Anxiety

Anxiety

Many of our students have told us that qigong and tai chi have helped them to deal with anxiety - especially the anxiety around having a major medical issue. Some of our students have mentioned this as one of the greatest benefits they’ve found in their practice. 

I can identify with this. Though I have not experienced severe clinical anxiety, I have struggled with anxiety throughout my life, and qigong and tai chi have helped tremendously. In addition to providing much relief, the practices have helped me to develop the internal awareness to be more present with uncomfortable feelings and identify when I am experiencing anxiety.

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Protect Your Spine By Learning to Use Your Kwa

Protect Your Spine By Learning to Use Your Kwa

NPR recently ran a piece about how bending from the hips, rather than the waist can help people avoid straining their backs. If you google ‘hip-hinge,’ you’ll see that a lot of people in the fitness world have been writing about it as well.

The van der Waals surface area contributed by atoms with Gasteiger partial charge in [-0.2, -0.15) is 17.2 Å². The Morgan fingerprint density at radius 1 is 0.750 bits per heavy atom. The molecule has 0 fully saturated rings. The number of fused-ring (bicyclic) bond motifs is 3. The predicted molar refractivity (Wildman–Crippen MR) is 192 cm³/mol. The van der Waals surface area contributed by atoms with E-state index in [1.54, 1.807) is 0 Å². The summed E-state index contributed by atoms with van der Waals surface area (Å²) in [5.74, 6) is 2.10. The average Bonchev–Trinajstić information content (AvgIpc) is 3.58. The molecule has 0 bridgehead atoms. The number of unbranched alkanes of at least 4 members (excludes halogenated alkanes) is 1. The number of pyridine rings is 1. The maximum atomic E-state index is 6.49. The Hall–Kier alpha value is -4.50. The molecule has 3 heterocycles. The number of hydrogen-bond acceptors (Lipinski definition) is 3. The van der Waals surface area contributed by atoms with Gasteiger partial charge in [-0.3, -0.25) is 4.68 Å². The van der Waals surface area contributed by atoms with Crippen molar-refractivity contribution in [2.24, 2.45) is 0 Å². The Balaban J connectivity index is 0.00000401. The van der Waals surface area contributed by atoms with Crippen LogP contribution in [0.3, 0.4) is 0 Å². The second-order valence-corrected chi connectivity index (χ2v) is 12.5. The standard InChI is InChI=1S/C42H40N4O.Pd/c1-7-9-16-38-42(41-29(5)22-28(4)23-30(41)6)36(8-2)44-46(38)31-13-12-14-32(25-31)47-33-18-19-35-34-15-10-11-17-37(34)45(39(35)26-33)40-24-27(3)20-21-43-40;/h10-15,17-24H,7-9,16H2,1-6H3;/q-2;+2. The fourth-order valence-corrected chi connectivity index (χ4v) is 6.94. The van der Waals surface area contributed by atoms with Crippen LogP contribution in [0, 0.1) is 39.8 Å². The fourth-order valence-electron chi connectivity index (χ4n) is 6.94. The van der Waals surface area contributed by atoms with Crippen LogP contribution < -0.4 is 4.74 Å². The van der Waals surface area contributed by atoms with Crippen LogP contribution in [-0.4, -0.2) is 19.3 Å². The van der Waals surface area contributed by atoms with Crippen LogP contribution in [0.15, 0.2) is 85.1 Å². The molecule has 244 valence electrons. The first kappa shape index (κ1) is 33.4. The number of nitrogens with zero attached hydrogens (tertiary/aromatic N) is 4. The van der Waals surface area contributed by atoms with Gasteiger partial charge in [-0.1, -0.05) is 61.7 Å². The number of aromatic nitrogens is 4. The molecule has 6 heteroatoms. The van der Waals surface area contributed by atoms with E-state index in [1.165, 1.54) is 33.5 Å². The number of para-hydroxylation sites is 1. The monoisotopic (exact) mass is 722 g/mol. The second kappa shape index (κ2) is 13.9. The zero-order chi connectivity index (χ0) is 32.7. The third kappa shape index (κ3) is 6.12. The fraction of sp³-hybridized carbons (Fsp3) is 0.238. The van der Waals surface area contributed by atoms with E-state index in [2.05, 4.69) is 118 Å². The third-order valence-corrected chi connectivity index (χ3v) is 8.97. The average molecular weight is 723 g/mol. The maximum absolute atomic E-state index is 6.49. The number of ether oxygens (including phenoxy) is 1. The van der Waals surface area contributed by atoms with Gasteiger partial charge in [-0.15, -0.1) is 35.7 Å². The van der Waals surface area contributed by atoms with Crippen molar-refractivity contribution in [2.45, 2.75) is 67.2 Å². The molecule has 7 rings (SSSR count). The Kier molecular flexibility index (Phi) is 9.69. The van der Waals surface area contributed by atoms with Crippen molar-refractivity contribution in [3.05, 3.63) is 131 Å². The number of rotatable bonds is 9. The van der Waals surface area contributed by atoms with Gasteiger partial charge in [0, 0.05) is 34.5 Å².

This a fundamental skill in tai chi and qigong. We call it 'folding from the kwa,’ and we teach it with an emphasis on relaxation and healthy postural alignment. 

Kwa is a Chinese term that refers to an area of the body that extends from the inguinal groove (the crease in the front of your body where each leg meets your torso) through the inside of the body to the crest of the pelvis. It includes the hip joint, the iliopsoas and adductor muscle groups, and other structures in and around this area, including the largest collection of lymph nodes in the body. 

When the kwa is supple and well integrated into the movements of your body, it facilitates the smooth transfer of power from the legs through the spine and upper body. When the kwa is tight or not being used well, a multitude of problems can arise, including undue pressure on the knees and spine.

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3,000-Year-Old Posture Advice

3,000-Year-Old Posture Advice

I want to share with you some ideas about posture which have stood the test of time in a serious way. There is a longstanding tradition from China of standing for prolonged periods of time as a health exercise. And these postural principles, which have been refined over thousands of years, are radically different from the predominant posture advice of our age. 

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